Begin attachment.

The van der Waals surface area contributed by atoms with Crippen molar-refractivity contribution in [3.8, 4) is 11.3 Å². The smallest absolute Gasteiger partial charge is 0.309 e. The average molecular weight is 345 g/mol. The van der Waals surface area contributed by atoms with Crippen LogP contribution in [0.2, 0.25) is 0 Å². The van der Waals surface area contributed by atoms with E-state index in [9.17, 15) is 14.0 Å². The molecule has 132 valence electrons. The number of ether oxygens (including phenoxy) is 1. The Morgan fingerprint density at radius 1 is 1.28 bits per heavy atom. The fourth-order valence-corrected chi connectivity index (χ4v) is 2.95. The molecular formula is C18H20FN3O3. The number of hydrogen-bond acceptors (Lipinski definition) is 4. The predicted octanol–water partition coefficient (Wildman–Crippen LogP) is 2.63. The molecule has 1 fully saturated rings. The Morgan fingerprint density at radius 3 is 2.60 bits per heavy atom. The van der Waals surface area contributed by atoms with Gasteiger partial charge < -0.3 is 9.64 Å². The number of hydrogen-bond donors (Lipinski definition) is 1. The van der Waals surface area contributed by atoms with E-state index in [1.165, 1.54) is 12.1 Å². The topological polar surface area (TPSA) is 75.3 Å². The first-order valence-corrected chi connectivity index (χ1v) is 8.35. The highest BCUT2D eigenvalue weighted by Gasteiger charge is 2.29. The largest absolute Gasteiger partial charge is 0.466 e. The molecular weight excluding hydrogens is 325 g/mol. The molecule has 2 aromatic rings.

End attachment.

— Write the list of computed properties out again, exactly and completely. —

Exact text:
The van der Waals surface area contributed by atoms with Crippen molar-refractivity contribution in [3.8, 4) is 11.3 Å². The smallest absolute Gasteiger partial charge is 0.309 e. The average molecular weight is 345 g/mol. The van der Waals surface area contributed by atoms with Crippen LogP contribution in [0.2, 0.25) is 0 Å². The van der Waals surface area contributed by atoms with E-state index in [9.17, 15) is 14.0 Å². The molecule has 132 valence electrons. The number of ether oxygens (including phenoxy) is 1. The Morgan fingerprint density at radius 1 is 1.28 bits per heavy atom. The fourth-order valence-corrected chi connectivity index (χ4v) is 2.95. The molecular formula is C18H20FN3O3. The number of hydrogen-bond acceptors (Lipinski definition) is 4. The predicted octanol–water partition coefficient (Wildman–Crippen LogP) is 2.63. The molecule has 1 fully saturated rings. The Morgan fingerprint density at radius 3 is 2.60 bits per heavy atom. The van der Waals surface area contributed by atoms with Gasteiger partial charge < -0.3 is 9.64 Å². The number of hydrogen-bond donors (Lipinski definition) is 1. The van der Waals surface area contributed by atoms with E-state index in [1.165, 1.54) is 12.1 Å². The topological polar surface area (TPSA) is 75.3 Å². The first-order valence-corrected chi connectivity index (χ1v) is 8.35. The highest BCUT2D eigenvalue weighted by Gasteiger charge is 2.29. The largest absolute Gasteiger partial charge is 0.466 e. The molecular weight excluding hydrogens is 325 g/mol. The molecule has 2 aromatic rings.